|Carriers look to postpone mega-ship deliveries to prevent rate weakness|
|COSCO Shipping, the carrier with the industry’s largest number of vessels on order, will postpone delivery of 10 mega-ships until 2019, but with so many mega-ships scheduled to arrive this year it will barely make a dent in the capacity scheduled to enter the global fleet, according Alphaliner.|
In addition to the 10 Cosco vessels, six of which appear to be in the 19,000 to 21,000 TEU range, Yang Ming has also delayed three 14,000 TEU ships it was to have taken delivery of in 2018. The total TEU volume of the ships Cosco delayed is 166,576 TEU, according to IHS Markit data.
Even with the deferrals, the total new containership capacity due to be delivered in 2018 will amount to 1.3 million TEU. Approximately 30 per cent of that new capacity will be for ships of 18,000 to 25,000 TEU.
The high level of capacity coming online this year is set to be in excess of demand, which will limit the ability of shipping lines to successfully implement rate hikes, reported IHS Media.
Data from IHS Markit indicates that container volume growth on Asia to north Europe and the Mediterranean will grow by 4.5 to 4.9 per cent in 2018 compared with the previous year. However, the global container fleet is on track to expand faster, even after scrapping is factored in and a quarter of the capacity is delayed.
The data shows Cosco Shipping has a total of 27 vessels on order that will be delivered between January 2018 and December 2019. Of those vessels, 17 are in the 20,000 to 21,000 TEU class that are destined for the Asia-Europe trade. OOCL, which is being acquired by Cosco, has just one vessel from its 21,000 TEU series left to be delivered, after receiving five of the ships in 2017.
Alphaliner said the January surge in vessel deliveries of 250,000 TEU will be followed in the next four months by additional new ships with a total capacity of 790,000 TEU, all expected to join the world fleet between February and May.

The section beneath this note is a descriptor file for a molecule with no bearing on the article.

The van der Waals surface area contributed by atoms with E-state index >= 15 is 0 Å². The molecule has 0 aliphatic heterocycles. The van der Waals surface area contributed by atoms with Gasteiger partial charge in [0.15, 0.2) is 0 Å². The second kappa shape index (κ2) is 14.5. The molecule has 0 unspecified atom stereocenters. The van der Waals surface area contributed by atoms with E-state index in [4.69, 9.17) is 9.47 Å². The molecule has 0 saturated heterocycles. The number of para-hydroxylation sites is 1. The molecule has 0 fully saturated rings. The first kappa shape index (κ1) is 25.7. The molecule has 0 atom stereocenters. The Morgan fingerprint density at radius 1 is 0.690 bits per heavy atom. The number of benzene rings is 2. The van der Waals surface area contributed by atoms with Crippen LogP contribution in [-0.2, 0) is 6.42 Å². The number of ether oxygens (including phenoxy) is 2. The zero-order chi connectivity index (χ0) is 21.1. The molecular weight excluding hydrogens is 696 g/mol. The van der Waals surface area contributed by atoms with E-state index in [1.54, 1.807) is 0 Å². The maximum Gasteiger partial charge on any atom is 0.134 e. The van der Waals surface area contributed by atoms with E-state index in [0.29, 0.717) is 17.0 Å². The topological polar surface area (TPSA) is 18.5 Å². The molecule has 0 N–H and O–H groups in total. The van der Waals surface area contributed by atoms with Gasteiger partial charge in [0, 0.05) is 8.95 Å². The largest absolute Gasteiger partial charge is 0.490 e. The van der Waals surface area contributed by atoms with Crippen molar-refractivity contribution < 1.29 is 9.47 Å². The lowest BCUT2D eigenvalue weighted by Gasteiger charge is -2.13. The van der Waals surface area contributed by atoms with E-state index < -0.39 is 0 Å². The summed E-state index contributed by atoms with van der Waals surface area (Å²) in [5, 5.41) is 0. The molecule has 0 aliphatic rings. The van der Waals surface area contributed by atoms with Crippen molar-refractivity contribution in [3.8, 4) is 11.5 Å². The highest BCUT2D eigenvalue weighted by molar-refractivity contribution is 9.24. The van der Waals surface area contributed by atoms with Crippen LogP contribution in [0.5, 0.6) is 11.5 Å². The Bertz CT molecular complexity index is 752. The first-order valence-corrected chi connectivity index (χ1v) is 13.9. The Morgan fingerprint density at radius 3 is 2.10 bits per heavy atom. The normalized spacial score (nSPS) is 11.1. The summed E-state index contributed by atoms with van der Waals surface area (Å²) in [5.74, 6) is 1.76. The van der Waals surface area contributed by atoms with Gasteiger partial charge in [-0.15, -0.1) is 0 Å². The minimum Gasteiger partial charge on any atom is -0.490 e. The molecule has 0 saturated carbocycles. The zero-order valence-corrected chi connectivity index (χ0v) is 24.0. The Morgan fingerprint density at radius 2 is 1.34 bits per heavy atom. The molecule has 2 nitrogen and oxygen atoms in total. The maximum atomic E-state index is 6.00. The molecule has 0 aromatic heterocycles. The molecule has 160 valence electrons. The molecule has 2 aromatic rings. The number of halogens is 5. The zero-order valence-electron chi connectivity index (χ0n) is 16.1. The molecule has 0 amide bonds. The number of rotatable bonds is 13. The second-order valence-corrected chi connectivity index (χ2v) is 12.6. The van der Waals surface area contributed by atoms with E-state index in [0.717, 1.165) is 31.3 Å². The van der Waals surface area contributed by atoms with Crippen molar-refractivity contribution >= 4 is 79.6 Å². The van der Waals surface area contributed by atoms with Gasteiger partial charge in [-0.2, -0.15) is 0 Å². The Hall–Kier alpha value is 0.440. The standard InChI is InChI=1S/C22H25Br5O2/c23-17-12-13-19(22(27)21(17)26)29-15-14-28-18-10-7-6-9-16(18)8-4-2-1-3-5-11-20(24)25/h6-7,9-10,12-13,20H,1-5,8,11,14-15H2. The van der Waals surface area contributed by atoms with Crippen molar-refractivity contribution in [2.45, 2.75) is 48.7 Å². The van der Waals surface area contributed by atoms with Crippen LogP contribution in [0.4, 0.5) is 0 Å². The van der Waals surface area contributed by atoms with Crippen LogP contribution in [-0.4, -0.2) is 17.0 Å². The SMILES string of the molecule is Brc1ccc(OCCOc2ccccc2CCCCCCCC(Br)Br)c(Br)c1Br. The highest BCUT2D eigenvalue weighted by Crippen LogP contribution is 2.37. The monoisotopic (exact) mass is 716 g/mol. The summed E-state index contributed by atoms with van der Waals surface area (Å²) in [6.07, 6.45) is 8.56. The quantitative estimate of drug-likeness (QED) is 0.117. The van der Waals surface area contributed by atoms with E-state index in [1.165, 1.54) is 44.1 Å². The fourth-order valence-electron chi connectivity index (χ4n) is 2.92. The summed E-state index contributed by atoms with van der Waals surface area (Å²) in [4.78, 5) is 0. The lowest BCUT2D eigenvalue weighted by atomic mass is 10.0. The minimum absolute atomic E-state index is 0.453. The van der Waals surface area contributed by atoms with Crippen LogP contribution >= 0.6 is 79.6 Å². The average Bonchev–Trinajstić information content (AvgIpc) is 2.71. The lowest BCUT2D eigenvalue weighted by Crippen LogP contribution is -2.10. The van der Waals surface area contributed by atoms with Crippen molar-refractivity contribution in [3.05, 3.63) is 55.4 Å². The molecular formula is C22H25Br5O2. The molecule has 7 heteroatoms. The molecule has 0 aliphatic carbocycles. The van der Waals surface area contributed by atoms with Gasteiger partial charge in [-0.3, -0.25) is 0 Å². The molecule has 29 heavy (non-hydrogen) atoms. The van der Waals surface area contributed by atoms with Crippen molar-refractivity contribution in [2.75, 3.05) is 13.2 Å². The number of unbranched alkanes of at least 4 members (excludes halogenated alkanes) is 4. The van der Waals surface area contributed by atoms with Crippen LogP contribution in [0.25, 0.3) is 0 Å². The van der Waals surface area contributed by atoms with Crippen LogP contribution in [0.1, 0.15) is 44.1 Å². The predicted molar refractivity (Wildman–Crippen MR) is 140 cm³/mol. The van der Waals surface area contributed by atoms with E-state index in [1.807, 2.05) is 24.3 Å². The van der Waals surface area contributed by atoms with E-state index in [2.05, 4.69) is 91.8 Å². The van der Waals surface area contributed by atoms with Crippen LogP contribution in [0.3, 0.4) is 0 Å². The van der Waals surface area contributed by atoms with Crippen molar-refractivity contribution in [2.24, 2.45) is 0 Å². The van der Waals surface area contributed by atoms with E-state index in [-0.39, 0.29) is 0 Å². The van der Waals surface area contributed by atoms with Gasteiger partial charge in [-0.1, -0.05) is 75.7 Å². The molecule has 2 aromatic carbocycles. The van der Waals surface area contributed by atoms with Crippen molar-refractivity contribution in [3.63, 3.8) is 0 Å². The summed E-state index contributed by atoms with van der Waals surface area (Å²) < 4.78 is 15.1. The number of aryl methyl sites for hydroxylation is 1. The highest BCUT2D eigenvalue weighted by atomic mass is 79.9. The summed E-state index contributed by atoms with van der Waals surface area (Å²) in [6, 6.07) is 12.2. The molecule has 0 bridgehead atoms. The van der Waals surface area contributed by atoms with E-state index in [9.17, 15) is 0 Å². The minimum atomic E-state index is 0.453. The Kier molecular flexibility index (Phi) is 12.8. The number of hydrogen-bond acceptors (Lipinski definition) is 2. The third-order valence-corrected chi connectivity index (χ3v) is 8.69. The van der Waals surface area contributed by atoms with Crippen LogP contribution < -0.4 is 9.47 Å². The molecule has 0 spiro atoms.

These ships will arrive in time for upgrades planned on various services operated by the 2M, Ocean, and THE Alliance, but will also trigger a cascade of smaller, although still fairly large, ships into secondary trade lanes, such as South America, Indian Subcontinent, and intra-Asian routes.
The persistent imbalance in supply and demand is affecting contract rates, with early indications that direct shipper-carrier and forwarder-carrier contracts on the Asia-Europe and Mediterranean trades, usually fixed from January 1, are being secured at the same or slightly below the levels settled at in 2017.
According to BIMCO chief shipping analyst Peter Sand, profitability was up for grabs across the container shipping industry, but it would depend on demand growth remaining in the region of four to five per cent and the careful management of fleet growth.
One high point as 2018 gets under way is that container exports from Asia will increase in the run up to Lunar New Year beginning on February 15 and extending the traditional peak shipping period by a couple of weeks.
“Although cargo demand has remained strong in the first two weeks of January, with capacity utilisation reported in the high 90 per cent levels across all main trade lanes due mainly to the seasonally strong pre-Lunar New Year rush, both the freight and charter markets are expected to be severely tested in March when demand dips after the Lunar New Year and utilisation levels are expected to fall,” Alphaliner added.